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Sweden celebrates 200 years of peace

Sweden celebrates 200 years of peace

The Local · 15 Aug 2014, 09:23

Published: 15 Aug 2014 09:23 GMT+02:00

Precisely 200 years ago, on August 15th, 1814, Sweden entered a new era of peace. The last battle took its final breath on August 14th after the signing of the Convention of Moss, ending a brief war with Norway sparked by the nation declaring its independence.

The war would be Sweden's last.

"Sweden as a nation has not participated in war for 200 years," Peter Wallensteen, senior professor of peace and conflict research at Uppsala University, told The Local.
How has Sweden managed to stayed out of war for two entire centuries?
"Primarily by luck," Foreign Minister Carl Bildt told The Local on Friday.
Wallensteen pointed out that Sweden has contributed forces to UN peacekeeping operations, has an active military and a thriving arms industry, and that the definition of peace is debatable.
Nor does avoiding war mean that Sweden is officially neutral. Sweden left its policy of neutrality  when it joined the EU in 1995, opting instead for "non-alignment". 
"But there is an absence of the use of political violence in the country, no international wars, no civil wars, and no military coups," Wallensteen explained.
Due to Switzerland's unfortunate civil war in 1847, Wallensteen said, Sweden's tally even beats the capital of neutrality.
All of the Scandinavian nations had a chance at taking the prize longest reign of peace, Wallensteen said, since they stayed out of the first world war. It was during World War II that things started falling apart.
Sweden never officially took a side in World War II - but the nation has received harsh international criticism for letting the Nazis use Swedish railways to travel to and from Germany and Finland from invaded neighbour Norway, questioning the image of neutrality and indeed casting a light of shame and cowardice upon the country.
But historians say Sweden did not favour Germany. Rather, Sweden took the most non-confrontational stance it could.
During the war posters were hung on building walls with a yellow and blue tiger, and the words "en svensk tiger" - translating both as "a Swedish tiger" and "a Swede keeps his mouth shut".
According to Wallensteen, this attitude is not native, but learned. 
"Politicians realized as far back as 1905, after the treaty with Norway, that war creates lasting animosity. But solutions create lasting cooperation where everybody benefits."
Today Swedes have a reputation for being reserved and non-confrontational. How did the war-faring Vikings and mighty kings of the late Empire of Sweden transform into humble striped cats?
"I think that Swedes have learned it doesn't pay to engage in violent conflict," Wallensteen told The Local. "There is an attitude of strong conflict awareness. There is a willingness to find solutions that work, solutions that are pragmatic, practical, and rational."
The Swedish climate of compromise, Wallensteen said, grew from experience.
"People do take a stand, but they do not take a stand so incompatible with others that discussion becomes impossible. Due to long historical experience, Swedes are willing to open up to negotiation."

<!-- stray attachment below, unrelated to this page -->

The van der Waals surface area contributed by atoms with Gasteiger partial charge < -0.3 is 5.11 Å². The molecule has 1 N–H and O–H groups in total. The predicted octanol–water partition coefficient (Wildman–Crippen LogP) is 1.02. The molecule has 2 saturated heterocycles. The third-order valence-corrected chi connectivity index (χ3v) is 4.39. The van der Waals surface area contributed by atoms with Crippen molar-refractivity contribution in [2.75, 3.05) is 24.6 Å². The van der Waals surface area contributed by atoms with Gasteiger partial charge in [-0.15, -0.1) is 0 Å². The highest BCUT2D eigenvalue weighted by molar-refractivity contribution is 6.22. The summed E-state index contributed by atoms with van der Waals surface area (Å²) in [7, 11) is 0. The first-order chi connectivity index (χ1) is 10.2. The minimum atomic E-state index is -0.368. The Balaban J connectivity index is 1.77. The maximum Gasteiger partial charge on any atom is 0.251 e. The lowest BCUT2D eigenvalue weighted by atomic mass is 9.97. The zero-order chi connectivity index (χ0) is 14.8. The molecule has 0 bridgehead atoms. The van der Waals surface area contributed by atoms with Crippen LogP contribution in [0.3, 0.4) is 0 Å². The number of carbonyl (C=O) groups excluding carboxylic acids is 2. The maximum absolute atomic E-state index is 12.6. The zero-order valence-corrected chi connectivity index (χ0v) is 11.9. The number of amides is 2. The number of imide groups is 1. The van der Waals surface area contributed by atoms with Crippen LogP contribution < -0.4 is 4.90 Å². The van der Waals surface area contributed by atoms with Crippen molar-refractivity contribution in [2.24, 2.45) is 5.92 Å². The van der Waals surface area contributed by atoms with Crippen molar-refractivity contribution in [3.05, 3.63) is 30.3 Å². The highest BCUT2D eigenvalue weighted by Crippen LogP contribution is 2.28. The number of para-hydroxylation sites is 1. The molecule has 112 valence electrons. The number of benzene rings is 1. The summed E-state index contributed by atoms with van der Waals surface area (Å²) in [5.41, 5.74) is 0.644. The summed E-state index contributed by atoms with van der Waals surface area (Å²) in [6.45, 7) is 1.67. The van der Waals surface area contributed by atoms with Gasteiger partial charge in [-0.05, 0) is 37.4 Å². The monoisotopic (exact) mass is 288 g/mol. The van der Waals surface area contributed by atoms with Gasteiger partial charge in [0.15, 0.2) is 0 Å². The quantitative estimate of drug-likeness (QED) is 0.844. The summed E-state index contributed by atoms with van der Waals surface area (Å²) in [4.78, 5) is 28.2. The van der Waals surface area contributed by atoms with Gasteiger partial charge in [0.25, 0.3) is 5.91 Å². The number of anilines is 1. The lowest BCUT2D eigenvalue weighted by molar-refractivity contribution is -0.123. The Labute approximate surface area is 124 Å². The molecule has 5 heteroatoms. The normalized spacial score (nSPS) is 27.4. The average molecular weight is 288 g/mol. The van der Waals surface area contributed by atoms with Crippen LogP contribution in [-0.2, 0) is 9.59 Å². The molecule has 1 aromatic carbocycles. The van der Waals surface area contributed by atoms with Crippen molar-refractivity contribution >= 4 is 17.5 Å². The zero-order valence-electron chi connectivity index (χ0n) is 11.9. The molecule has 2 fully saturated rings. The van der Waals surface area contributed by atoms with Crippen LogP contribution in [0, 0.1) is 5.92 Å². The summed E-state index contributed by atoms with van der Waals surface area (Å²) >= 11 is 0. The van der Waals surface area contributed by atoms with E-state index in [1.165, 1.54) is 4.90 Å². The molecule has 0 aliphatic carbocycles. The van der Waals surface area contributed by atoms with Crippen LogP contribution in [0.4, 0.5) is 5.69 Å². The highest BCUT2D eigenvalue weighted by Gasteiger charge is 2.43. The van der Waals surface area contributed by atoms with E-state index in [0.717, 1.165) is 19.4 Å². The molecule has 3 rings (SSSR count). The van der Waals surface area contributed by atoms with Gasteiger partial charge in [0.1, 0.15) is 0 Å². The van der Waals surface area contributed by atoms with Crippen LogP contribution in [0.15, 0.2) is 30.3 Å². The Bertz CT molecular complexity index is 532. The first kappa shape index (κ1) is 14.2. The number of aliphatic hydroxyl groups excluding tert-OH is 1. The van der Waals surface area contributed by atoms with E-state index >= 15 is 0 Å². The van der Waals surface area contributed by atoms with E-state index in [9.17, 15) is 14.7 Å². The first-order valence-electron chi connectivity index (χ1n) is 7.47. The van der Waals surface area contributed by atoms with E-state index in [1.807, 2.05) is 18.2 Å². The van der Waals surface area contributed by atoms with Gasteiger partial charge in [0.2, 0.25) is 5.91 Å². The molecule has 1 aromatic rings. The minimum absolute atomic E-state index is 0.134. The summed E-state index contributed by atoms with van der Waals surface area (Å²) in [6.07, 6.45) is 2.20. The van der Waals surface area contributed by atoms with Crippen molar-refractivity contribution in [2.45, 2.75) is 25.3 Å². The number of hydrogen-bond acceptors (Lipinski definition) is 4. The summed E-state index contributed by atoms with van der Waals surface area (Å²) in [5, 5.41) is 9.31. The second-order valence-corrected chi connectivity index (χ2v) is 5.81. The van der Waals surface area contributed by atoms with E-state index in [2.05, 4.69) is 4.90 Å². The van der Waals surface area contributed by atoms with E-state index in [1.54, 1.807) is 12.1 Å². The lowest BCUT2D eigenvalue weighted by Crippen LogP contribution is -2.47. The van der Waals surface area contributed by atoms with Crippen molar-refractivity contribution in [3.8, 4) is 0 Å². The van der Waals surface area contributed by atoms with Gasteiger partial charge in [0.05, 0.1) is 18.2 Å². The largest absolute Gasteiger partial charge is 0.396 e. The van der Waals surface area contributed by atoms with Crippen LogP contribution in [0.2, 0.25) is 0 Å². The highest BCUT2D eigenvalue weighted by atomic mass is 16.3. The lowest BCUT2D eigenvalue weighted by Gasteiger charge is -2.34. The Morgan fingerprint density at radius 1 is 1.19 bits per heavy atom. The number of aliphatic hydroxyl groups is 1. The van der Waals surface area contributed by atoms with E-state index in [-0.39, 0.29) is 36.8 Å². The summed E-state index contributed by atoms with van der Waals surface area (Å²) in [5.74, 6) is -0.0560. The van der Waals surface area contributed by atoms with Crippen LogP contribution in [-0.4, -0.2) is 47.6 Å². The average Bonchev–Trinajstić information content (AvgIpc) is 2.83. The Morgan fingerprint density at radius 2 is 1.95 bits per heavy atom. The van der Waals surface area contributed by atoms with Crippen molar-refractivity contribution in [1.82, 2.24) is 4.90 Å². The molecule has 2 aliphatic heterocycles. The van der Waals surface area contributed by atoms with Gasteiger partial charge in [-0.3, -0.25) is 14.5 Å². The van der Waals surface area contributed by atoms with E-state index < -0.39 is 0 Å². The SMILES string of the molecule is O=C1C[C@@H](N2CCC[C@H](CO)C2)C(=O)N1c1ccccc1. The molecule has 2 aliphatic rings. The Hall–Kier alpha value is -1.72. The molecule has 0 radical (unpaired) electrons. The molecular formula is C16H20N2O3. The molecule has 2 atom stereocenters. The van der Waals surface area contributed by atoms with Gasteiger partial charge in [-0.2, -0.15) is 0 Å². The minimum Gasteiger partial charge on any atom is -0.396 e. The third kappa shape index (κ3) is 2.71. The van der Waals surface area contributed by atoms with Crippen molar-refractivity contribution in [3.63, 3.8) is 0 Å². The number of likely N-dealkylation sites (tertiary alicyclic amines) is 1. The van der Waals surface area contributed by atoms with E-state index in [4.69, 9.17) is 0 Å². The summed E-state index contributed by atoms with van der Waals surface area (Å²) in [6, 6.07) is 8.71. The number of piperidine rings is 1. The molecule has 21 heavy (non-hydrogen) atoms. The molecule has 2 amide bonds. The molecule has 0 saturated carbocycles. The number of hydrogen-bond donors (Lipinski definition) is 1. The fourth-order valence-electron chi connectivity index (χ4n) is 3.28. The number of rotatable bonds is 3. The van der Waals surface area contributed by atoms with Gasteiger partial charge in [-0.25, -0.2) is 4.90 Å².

Wallensteen said that the paradigm shift made a difference not just on the international scale and in peace-keeping issues, but also on the domestic front.
"I think there was a cultural shift away from viewing war as honourable and great to a much more civilian understanding of what is good in society," Wallensteen said. 
"And in the Swedish case that means work hard, develop new industries, build welfare, be involved in national affairs... These kinds of values have gradually become more important than being engaged in military operations."
But will the "peace" - or simply war avoidance - continue? 
"Peace must be created, secured, and continuously nurtured by dialogue and diplomacy," Bildt told The Local. 
"Prediction is difficult," Wallensteen said after brief hesitation. "But I hope so. There is an atmosphere of inclusivity, a willingness in Sweden to integrate everyone and build a tolerant society."
Sweden's terror threat level has remained "high" since a botched suicide bombing in Stockholm in 2010. Reverberations from the riots of 2013 are still being felt. Anti-Semitism is on the rise, and an increasing number of Swedes are engaging in violent extremism abroad.
"All that was happening before as well," Wallensteen remarked.
"The important thing is how society as a whole reacts to it - and society is clearly against it and tries to make counter moves. In the riots, for instance, counter moves include integration projects instead of sending in police. It's a classical Swedish way of dealing with things."
Wallensteen said it would be interesting to see how the extremist Swedes fighting abroad would be handled.
"But again, I think the solution is to think about it in terms of prevention, what went wrong, and what we need to do better."
Foreign Minister Carl Bildt stressed that peace in Sweden is not the only priority in the globalized society of today, however - and Sweden cannot float on the status quo, but must engage actively to continue peace.
"Let's not forget that peace is far away in many places," Bildt told The Local.
"Europe is in the most difficult strategic times that I can remember. The situation is extremely fragile to the east and to the south. The Syrian war has created a massive humanitarian disaster, and the recent developments in Iraq are also alarming."
"In this respect, let's hope the coming 200 years will be more successful for the world than the previous ones."
The Local hit the streets of Stockholm to ask Swedes what they thought about war, peace, and neutrality in their homeland. Read their responses here.

Solveig Rundquist
Follow Solveig on Twitter

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